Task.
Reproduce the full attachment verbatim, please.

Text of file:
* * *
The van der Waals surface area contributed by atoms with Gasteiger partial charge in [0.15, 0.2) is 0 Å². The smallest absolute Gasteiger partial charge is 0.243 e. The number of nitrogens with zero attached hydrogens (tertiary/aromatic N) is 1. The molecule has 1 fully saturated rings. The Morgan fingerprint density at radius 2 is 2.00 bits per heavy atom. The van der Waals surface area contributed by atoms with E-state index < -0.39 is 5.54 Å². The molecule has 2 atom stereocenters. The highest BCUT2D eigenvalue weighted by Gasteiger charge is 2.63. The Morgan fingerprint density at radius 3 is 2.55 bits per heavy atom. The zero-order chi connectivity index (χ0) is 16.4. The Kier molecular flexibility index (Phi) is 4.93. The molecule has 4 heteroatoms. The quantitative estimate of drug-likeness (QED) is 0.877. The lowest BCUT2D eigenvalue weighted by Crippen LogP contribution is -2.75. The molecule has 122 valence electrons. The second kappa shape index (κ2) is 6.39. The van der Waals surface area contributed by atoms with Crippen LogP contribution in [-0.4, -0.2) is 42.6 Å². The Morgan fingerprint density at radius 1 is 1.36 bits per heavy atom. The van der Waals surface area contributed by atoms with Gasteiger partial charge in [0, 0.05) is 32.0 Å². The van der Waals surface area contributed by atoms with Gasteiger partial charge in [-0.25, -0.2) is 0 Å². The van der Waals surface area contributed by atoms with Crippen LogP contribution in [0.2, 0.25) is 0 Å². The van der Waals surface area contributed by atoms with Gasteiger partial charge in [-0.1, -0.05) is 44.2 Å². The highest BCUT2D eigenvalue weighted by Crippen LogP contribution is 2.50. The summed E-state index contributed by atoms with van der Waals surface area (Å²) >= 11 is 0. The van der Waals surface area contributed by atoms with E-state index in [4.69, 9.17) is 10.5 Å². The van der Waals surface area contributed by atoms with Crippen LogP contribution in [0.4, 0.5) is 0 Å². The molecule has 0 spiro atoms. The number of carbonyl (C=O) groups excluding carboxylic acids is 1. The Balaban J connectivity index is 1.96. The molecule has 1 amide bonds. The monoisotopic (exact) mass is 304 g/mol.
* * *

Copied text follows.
The van der Waals surface area contributed by atoms with Gasteiger partial charge in [0.15, 0.2) is 0 Å². The smallest absolute Gasteiger partial charge is 0.243 e. The number of nitrogens with zero attached hydrogens (tertiary/aromatic N) is 1. The molecule has 1 fully saturated rings. The Morgan fingerprint density at radius 2 is 2.00 bits per heavy atom. The van der Waals surface area contributed by atoms with E-state index < -0.39 is 5.54 Å². The molecule has 2 atom stereocenters. The highest BCUT2D eigenvalue weighted by Gasteiger charge is 2.63. The Morgan fingerprint density at radius 3 is 2.55 bits per heavy atom. The zero-order chi connectivity index (χ0) is 16.4. The Kier molecular flexibility index (Phi) is 4.93. The molecule has 4 heteroatoms. The quantitative estimate of drug-likeness (QED) is 0.877. The lowest BCUT2D eigenvalue weighted by Crippen LogP contribution is -2.75. The molecule has 122 valence electrons. The second kappa shape index (κ2) is 6.39. The van der Waals surface area contributed by atoms with Crippen LogP contribution in [-0.4, -0.2) is 42.6 Å². The Morgan fingerprint density at radius 1 is 1.36 bits per heavy atom. The van der Waals surface area contributed by atoms with Gasteiger partial charge in [0, 0.05) is 32.0 Å². The van der Waals surface area contributed by atoms with Gasteiger partial charge in [-0.25, -0.2) is 0 Å². The van der Waals surface area contributed by atoms with Crippen LogP contribution in [0.2, 0.25) is 0 Å². The van der Waals surface area contributed by atoms with Gasteiger partial charge in [-0.1, -0.05) is 44.2 Å². The highest BCUT2D eigenvalue weighted by Crippen LogP contribution is 2.50. The summed E-state index contributed by atoms with van der Waals surface area (Å²) >= 11 is 0. The van der Waals surface area contributed by atoms with E-state index in [4.69, 9.17) is 10.5 Å². The van der Waals surface area contributed by atoms with Crippen LogP contribution in [0.4, 0.5) is 0 Å². The molecule has 0 spiro atoms. The number of carbonyl (C=O) groups excluding carboxylic acids is 1. The Balaban J connectivity index is 1.96. The molecule has 1 amide bonds. The monoisotopic (exact) mass is 304 g/mol.